After two years with a combined $12.5 million of deficits, the city closed out the 2014 fiscal year with a surplus, Mayor Toni Harp announced Tuesday.

In a press conference with City Controller Daryl Jones, Budget Director Joe Clerkin and several New Haven alders, Harp projected that the city will add another five million dollars over the course of the 2015 fiscal year — which started on July 1, 2014 and will conclude on June 30, 2015 — by refinancing its outstanding bonds. Since the start of the 2015 fiscal year, low interest rates have already allowed the city to save $14.5 million through refinancing. The savings, Harp said, will allow the city to end the fiscal year with a $2 million surplus.

“The bedrock of progress is wholly dependent on a sound fiscal condition of the city,” Harp said.“We are confident about the forecast of a sustainable recovery.”

Harp emphasized that for its continued recovery, the city would depend on recurring sources of revenue, such as property taxes and parking fees, as opposed to one-time fixes, such as asset sales.

The Elm City ended the 2013 fiscal year with a $8.7 million deficit in the city’s general operating fund.

In the 2014 fiscal year, the city saved $4.1 million by refinancing bonds. An additional $600,000 in operating budget surplus reduced the deficit by a total of $4.7 million, enough to break even.

Jones said the $14.5 million saved in the 2015 fiscal year thus far would, in part, be allocated to pay off the city’s debts and begin to rebuild its “rainy day fund,” which was left empty by recent budget troubles.

According to Clerkin, in several cities similar to New Haven, the ideal rainy day fund represents five percent of the city’s operating budget. With a budget of $510 million, New Haven should save close to $25 million in total, Clerkin said.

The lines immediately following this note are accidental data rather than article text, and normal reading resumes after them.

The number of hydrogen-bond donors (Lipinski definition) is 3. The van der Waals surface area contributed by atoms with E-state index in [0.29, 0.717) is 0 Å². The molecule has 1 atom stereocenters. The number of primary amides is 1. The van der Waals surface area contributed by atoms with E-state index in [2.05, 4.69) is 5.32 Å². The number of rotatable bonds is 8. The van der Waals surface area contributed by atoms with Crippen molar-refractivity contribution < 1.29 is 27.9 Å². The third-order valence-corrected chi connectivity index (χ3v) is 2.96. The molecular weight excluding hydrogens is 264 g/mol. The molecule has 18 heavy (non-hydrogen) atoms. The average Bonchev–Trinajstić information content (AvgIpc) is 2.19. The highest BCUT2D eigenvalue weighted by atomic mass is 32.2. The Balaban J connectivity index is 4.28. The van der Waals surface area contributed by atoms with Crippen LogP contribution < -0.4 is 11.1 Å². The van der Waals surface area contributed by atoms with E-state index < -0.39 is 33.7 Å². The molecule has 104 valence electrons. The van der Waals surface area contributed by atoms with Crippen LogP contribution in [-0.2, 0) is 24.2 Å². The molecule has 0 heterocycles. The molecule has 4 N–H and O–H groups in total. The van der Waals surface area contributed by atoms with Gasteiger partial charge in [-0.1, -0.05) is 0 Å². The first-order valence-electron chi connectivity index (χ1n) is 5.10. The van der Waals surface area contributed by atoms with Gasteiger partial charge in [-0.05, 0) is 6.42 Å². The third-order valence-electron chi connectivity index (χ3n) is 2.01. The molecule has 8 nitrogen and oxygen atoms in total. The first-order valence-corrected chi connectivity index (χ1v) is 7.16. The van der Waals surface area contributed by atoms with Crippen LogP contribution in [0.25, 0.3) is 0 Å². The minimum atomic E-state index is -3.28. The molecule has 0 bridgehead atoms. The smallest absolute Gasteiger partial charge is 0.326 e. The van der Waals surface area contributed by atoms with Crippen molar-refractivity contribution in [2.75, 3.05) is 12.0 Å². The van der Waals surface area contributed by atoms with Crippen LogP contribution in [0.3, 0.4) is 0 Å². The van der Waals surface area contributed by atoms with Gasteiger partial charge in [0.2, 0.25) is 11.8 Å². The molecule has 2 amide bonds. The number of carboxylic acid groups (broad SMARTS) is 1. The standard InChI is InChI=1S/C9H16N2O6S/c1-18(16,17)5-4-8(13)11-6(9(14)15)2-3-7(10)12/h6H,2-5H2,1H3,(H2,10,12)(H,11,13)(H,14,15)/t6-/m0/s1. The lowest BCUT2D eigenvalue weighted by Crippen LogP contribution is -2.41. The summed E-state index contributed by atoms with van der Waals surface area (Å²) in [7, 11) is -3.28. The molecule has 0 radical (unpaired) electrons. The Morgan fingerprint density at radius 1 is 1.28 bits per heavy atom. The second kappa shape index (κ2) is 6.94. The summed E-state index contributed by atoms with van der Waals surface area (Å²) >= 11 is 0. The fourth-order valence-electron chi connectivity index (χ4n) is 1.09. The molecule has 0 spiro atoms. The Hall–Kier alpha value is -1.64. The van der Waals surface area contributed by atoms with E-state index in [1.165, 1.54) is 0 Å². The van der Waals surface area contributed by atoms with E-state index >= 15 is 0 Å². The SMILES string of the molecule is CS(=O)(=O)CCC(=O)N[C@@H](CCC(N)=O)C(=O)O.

But this ideal is not yet attainable for the Elm City, Jones said.

“I would be happy with 10 million, he said. “I think that’s a realistic number.”

In her announcement, Harp acknowledged the New Haven Police Department and the Board of Education for ending the fiscal year within their respective budgets.

She added that the city saved money while also expanding insurance coverage for city employees by switching providers.

“The new administration is slowly but surely changing the cultures within the city departments,” Jones said. “[Mayor Harp is] the coach, and she said we’ve got to work on balancing the budget, so we did.”

Harp said the Elm City’s immediate goals include continuing to rebuild the depleted rainy day fund and improving the city’s retirement funds.

Clerkin added that the city’s finance department was eager to report good news on the budget front for the first time in several years.

“It’s encouraging,” he said. “We hit a trough, but now we’re on an upward trajectory.”

The city’s budget for this fiscal year is $719.7 million, according to the Mayor’s budget summary.